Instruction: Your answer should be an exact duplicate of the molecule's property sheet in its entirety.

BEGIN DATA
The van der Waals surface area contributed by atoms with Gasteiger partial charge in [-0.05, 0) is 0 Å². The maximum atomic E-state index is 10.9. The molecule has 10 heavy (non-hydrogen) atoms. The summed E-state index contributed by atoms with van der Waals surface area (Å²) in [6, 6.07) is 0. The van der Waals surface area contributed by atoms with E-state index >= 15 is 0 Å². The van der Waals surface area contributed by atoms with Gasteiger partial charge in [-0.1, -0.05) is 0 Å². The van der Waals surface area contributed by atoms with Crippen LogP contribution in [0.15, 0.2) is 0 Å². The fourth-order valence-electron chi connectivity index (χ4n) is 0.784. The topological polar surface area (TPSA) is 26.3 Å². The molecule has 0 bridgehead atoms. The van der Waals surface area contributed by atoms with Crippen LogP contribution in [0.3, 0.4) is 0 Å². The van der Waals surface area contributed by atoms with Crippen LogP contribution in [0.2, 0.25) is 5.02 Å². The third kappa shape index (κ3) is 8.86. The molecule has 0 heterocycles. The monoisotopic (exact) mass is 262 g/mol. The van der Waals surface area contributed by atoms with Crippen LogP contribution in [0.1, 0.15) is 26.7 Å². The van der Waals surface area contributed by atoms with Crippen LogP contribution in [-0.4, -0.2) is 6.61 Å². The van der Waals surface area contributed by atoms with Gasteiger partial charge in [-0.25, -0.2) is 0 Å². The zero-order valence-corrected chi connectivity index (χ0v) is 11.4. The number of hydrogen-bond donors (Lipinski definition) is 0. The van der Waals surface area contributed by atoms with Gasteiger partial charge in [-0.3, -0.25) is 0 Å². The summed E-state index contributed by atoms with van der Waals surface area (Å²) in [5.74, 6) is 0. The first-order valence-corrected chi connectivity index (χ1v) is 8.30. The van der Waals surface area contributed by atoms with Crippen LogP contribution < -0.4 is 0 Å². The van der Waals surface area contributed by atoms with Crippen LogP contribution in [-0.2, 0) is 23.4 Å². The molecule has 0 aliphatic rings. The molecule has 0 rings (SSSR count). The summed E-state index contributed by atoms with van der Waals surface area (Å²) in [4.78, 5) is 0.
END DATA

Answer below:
The van der Waals surface area contributed by atoms with Gasteiger partial charge in [-0.05, 0) is 0 Å². The maximum atomic E-state index is 10.9. The molecule has 10 heavy (non-hydrogen) atoms. The summed E-state index contributed by atoms with van der Waals surface area (Å²) in [6, 6.07) is 0. The van der Waals surface area contributed by atoms with E-state index >= 15 is 0 Å². The van der Waals surface area contributed by atoms with Gasteiger partial charge in [-0.1, -0.05) is 0 Å². The van der Waals surface area contributed by atoms with Crippen LogP contribution in [0.15, 0.2) is 0 Å². The fourth-order valence-electron chi connectivity index (χ4n) is 0.784. The topological polar surface area (TPSA) is 26.3 Å². The molecule has 0 bridgehead atoms. The van der Waals surface area contributed by atoms with Crippen LogP contribution in [0.3, 0.4) is 0 Å². The van der Waals surface area contributed by atoms with Crippen LogP contribution in [0.2, 0.25) is 5.02 Å². The third kappa shape index (κ3) is 8.86. The molecule has 0 heterocycles. The monoisotopic (exact) mass is 262 g/mol. The van der Waals surface area contributed by atoms with Crippen LogP contribution in [0.1, 0.15) is 26.7 Å². The van der Waals surface area contributed by atoms with Crippen LogP contribution in [-0.4, -0.2) is 6.61 Å². The van der Waals surface area contributed by atoms with Gasteiger partial charge in [-0.25, -0.2) is 0 Å². The zero-order valence-corrected chi connectivity index (χ0v) is 11.4. The number of hydrogen-bond donors (Lipinski definition) is 0. The van der Waals surface area contributed by atoms with Gasteiger partial charge in [-0.3, -0.25) is 0 Å². The summed E-state index contributed by atoms with van der Waals surface area (Å²) in [5.74, 6) is 0. The first-order valence-corrected chi connectivity index (χ1v) is 8.30. The van der Waals surface area contributed by atoms with Crippen LogP contribution < -0.4 is 0 Å². The van der Waals surface area contributed by atoms with Crippen LogP contribution in [-0.2, 0) is 23.4 Å². The molecule has 0 aliphatic rings. The molecule has 0 rings (SSSR count). The summed E-state index contributed by atoms with van der Waals surface area (Å²) in [4.78, 5) is 0.